I would have to start training to even do a recovery ride. And I would have to own a cyclometer, HRM, and the unavoidable watt meter. And all that would tell me what I already don’t want to know. Ignorance is bliss until some teenager on a mountain bike gets by you and at that point you better not have a watt meter on your bike. Still, we have to train and we should do it scientifically, like @Teocalli here.
Yours in Cycling, Gianni
I have a problem with Recovery Rides. I understand them but I still have a problem with them. Let me try to explain.
First (and to all experts here – forgive me for a simplistic view of this) let me level the ground by clarifying the concept by using the 5 Training Zones model. In this model the Maximum Heart Rate Reserve (MHRR) is based on the value derived from the difference between your Maximum Heart Rate and your relaxed Resting Heart Rate. So for a subject of say 50 (not me) we have:
Age = 50
Resting HR = 48
Max HR = 174 (note there may be different opinions on this depending on where you look it up and whether you have actually had it measured scientifically)
- 50% Zone 0.5 x 126 + 48 = 111
- 60% Zone 0.6 x 126 + 48 = 124
- 70% Zone 0.7 x 126 + 48 = 136
- 80% Zone 0.8 x 126 + 48 = 148
- 90% Zone 0.9 x 126 + 48 = 161
- 100% Zone @ max HR = 174
The 5 Zone model then becomes defined by:
- Zone 1: Warm-Up Zone based on 50-60% of MHRR typically related to warm-up or cool-down.
- Zone 2: Recovery Zone based on 60-70% of MHRR used for long slow rides and recovery rides.
- Zone 3: Aerobic Zone based on 70-80% of MHRR used for overall cardiovascular fitness.
- Zone 4: Anaerobic Zone based on 80-90% of MHRR used for training to increase lactate threshold.
- Zone 5: Redline Zone at 90-100% of MHRR used by the very fit for short periods for example in interval training.
A buddy once equated these to the following for those who do not use a Heart Rate Monitor.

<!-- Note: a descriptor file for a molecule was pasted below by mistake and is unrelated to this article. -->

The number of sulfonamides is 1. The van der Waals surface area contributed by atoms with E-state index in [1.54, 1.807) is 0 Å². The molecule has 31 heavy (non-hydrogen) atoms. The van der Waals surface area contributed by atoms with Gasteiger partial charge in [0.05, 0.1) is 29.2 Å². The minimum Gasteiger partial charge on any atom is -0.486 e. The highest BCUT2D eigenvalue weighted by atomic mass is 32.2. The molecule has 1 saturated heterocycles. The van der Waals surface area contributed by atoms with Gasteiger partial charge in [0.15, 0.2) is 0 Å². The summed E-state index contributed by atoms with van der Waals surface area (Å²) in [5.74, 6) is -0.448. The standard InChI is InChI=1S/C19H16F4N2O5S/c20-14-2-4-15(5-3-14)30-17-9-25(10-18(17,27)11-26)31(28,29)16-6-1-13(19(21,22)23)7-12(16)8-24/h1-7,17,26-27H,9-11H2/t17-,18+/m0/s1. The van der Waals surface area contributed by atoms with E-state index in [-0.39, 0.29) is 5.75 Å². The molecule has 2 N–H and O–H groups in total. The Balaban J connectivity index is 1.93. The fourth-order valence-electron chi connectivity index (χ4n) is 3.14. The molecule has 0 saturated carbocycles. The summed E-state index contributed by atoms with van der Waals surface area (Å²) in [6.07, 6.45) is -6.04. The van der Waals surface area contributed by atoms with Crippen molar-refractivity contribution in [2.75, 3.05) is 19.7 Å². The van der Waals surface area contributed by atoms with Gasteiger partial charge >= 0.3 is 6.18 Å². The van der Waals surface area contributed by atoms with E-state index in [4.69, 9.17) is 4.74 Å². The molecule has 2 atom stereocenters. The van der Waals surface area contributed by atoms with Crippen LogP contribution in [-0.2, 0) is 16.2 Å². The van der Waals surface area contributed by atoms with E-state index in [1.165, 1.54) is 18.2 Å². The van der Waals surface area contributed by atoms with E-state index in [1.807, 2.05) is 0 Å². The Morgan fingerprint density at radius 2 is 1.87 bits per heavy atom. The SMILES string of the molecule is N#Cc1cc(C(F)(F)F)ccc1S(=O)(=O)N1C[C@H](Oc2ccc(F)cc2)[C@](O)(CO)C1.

- Zone 1: Barely awake
- Zone 2: Can hold a normal conversation while riding
- Zone 3: Conversation becomes restricted to single sentences
- Zone 4: Gasps single phrases
- Zone 5: Conversation? Are you serious?!
The basic concept behind a Recovery Ride being that when training or post a significant event (cycling-wise that is) you should plan in complete rides in Zone 2 within your training diary.
Simple enough? So what’s my problem? Well, if you ask anyone who knows me well whether or not I am a competitive soul they would probably fall over laughing. If I go out on a solo ride and see another rider up ahead I have to try to catch them. If I get caught then, after giving the rider due kudos, I have to try to hold position on them. Not wheelsucking but give them a respectful space and try to hold their pace. If I’m out on my vintage steed it’s a target to pass riders on modern rigs – almost like adding a badge on the top tube for each carbon rig notched off.
As I think someone else noted elsewhere, if I simply get blown away I just assume they have not gone, or are not going, as far as I am. Somehow it never seems to cross my mind that they may be 30-40 years (or more) younger than me and darned well should be going faster.
So you may now be getting the drift of why I have a problem with Recovery Rides. How can one simply cruise along and let people breeze past without feeling that they have notched you up as a slower rider – particularly if I am out on my carbon fantastic? However hard I try it simply does not seem to happen. I set out with the intention of a nice quiet ride and somehow still end up trying to attain warp speed and/or hammer up the steepest climbs on the route at max bore. A Recovery Ride just does not seem to fit in my psyche.
However, finally I think I may have come up with a solution. I’m going to have a jersey made with the following on the back:
Then again my condition may be so bad that my psyche may latch onto this in the wrong way. What would be the effect of someone breezing past you with the above on their back? Hmmm…